I’ve gotten good at qualifying who’s right for further training and who maybe isn’t right for it right now. I’ve been able to get much better results and enjoy my work a lot more and be more impactful in getting bigger results for more people because I concentrate on working with the right person.
What is the one book you recommend most often and why?
One of the books that I consistently recommend is Dale Carnegie’s book, How to Win Friends and Influence People. It is still a bestseller because it focuses on foundational keys to success and the principles and ideas around treating people well and building strong relationships. Although that seems like an obvious thing that we should all be up to, we’re not necessarily good at it unless we have the proper training.
I think we can all look at how we can get better at treating people well. When we have vibrant relationships in our lives, and we focus on that as the foundation of whatever we’re building, that seems to be the key and necessary to make all things work. Whether it’s relationships, family dynamics, culture dynamics within the company, creating a successful business, etc., it all hinges around vibrant relationships. So, the better we can get at building relationships, the better off we’re going to be.
What advice would you give a smart and ambitious recent college graduate? What advice should they ignore?
The advice I would give people is to focus on developing skills initially, not making money. So often, the expectation when somebody graduates from college is to make $80,000 or $100,000 a year right out of the gate. If you focus on developing skills and developing high talent within a specific space you generally enjoy, that will translate to making money later. But, more important than making money is that we know fulfillment in our life.
None of us will like the thing we do all the time – that’s not what I’m speaking of when I say find something that you enjoy. When I say find something that you enjoy, it’s something that you could see yourself doing long-term so you can develop a high level of skill and aptitude within that area. Fulfillment comes by consistently growing and being a little challenged, which happens as we develop high skill within a particular area. Then that gives us access to monetizing that skill and making money down the road, providing the kind of lifestyle that we want to live. So, focus on skill, not money.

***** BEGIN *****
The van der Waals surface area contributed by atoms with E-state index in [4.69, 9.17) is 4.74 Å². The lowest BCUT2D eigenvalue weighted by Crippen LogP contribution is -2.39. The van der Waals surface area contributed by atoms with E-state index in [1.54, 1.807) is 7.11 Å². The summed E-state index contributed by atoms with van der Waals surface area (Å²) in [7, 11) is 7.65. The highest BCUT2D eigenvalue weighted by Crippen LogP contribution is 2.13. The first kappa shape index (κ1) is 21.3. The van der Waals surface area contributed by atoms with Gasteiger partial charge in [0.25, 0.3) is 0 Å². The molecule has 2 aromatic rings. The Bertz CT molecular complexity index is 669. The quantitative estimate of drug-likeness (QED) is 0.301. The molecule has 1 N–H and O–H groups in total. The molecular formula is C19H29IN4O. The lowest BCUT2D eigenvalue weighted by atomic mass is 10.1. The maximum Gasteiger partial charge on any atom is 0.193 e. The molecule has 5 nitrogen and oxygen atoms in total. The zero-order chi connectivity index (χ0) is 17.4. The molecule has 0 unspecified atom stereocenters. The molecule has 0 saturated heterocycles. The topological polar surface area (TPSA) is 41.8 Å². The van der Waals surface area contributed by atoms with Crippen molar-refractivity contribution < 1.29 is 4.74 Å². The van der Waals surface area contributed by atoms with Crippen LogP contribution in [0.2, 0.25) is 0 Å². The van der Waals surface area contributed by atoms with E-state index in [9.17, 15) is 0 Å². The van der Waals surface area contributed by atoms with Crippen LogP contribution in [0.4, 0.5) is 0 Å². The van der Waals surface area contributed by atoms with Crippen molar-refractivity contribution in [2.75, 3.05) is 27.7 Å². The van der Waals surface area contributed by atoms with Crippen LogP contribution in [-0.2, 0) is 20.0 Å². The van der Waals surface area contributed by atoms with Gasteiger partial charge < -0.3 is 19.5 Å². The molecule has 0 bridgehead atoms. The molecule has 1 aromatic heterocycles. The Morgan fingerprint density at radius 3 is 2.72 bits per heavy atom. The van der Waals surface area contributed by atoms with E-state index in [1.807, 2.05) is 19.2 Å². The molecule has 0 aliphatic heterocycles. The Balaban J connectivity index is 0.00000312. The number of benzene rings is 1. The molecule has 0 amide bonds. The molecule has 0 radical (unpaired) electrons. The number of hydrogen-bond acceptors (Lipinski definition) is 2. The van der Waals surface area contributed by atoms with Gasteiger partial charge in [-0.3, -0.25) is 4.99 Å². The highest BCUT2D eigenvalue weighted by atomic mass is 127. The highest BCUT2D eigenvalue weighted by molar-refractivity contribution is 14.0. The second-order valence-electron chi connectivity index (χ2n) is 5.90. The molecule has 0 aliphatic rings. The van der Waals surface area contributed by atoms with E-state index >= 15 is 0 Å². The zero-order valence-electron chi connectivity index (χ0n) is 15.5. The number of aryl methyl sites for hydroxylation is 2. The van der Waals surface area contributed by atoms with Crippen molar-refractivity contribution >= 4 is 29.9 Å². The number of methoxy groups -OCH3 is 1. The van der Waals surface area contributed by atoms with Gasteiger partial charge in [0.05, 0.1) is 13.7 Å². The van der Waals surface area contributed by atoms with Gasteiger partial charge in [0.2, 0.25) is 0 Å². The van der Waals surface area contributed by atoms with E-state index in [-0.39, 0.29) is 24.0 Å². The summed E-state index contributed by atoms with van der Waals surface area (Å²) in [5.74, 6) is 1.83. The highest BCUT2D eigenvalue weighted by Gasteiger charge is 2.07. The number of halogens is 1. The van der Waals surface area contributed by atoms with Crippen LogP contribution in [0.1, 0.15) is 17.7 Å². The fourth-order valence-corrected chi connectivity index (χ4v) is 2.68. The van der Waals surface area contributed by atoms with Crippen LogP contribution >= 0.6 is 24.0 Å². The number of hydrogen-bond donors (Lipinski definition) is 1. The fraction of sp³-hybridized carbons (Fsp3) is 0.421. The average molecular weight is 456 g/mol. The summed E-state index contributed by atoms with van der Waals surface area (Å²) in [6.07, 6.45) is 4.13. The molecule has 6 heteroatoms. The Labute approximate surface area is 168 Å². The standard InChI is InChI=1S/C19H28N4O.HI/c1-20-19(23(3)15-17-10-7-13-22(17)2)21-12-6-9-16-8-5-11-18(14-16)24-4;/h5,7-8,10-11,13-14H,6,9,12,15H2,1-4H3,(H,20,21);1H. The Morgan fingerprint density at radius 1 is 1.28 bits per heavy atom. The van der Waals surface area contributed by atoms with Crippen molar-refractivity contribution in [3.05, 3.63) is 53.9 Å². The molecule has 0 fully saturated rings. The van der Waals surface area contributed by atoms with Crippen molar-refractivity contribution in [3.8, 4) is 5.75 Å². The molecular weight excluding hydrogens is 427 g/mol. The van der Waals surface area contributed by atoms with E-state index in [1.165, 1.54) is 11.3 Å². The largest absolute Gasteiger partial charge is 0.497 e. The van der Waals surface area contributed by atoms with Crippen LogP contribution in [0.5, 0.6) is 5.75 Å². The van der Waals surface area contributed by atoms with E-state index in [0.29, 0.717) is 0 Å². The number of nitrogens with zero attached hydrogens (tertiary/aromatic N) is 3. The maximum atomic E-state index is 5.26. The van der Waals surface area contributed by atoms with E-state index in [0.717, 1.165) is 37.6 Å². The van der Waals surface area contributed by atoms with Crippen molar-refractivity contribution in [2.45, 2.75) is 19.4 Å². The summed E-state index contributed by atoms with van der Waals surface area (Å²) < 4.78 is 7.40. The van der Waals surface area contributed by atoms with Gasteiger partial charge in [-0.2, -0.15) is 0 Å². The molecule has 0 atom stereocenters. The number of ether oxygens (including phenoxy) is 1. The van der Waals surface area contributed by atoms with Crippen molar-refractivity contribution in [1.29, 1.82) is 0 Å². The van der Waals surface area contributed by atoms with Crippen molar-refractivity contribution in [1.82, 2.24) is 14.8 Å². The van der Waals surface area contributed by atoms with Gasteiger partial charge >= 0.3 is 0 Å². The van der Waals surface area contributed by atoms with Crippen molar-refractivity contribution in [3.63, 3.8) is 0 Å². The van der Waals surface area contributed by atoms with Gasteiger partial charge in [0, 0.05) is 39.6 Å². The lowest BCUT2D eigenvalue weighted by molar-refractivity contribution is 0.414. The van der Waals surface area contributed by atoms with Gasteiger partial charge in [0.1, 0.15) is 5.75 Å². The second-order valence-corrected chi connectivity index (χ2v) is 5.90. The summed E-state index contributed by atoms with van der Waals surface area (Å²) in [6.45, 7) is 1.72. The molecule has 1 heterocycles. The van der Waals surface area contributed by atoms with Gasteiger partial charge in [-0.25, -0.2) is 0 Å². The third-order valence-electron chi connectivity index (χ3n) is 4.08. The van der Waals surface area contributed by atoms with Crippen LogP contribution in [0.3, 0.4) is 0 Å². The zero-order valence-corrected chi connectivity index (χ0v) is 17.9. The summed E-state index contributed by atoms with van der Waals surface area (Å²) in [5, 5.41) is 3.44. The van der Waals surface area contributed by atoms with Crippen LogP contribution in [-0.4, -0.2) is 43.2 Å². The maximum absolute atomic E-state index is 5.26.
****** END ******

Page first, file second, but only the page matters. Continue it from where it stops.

As for advice to ignore, similar to what I said previously, especially in the beginning, don’t think that you have to like what you do all the time. I see this theme where people have the idea that they’re supposed to live this life purpose, or they’re supposed to love what they do all the time. That is a recipe for failure. Yes, we want to find something that we overall enjoy doing, but we’re not going to like it all the time.
If I look at what I do today, I have found a way to bring fulfillment to what I do instead of looking to what I do for fulfillment. Therefore, I know fulfillment a majority of the time. Now the thing that I enjoy doing most, I do 10 to 20% of the time, and the other 80% of the time is doing the necessary things to make that 20% possible. Especially when you’re initially exploring things, it’s so important to try things out but don’t necessarily look for happiness and fulfillment right away. Look to build skill and gain experience.
What is your favorite quote, one you aim to live by?
I like Bruce Lee’s quote, “I fear not the man who has practiced 10,000 kicks once, but I fear the man who has practiced one kick 10,000 times.” The reason that is a quote that I consistently anchor to is it reminds me that mastery and excellence are not created by being a generalist. It’s not developed and created by doing a lot of things and getting okay at them, and trying a lot of different things out. It’s about picking something that you’re going to be great at and then doing those 10,000 kicks, executing over and over again so that you create a mastery within that space. That’s what translates to creating something extraordinary, creating mastery within oneself and within an area of life. And that’s what translates to living an extraordinary existence as opposed to getting by.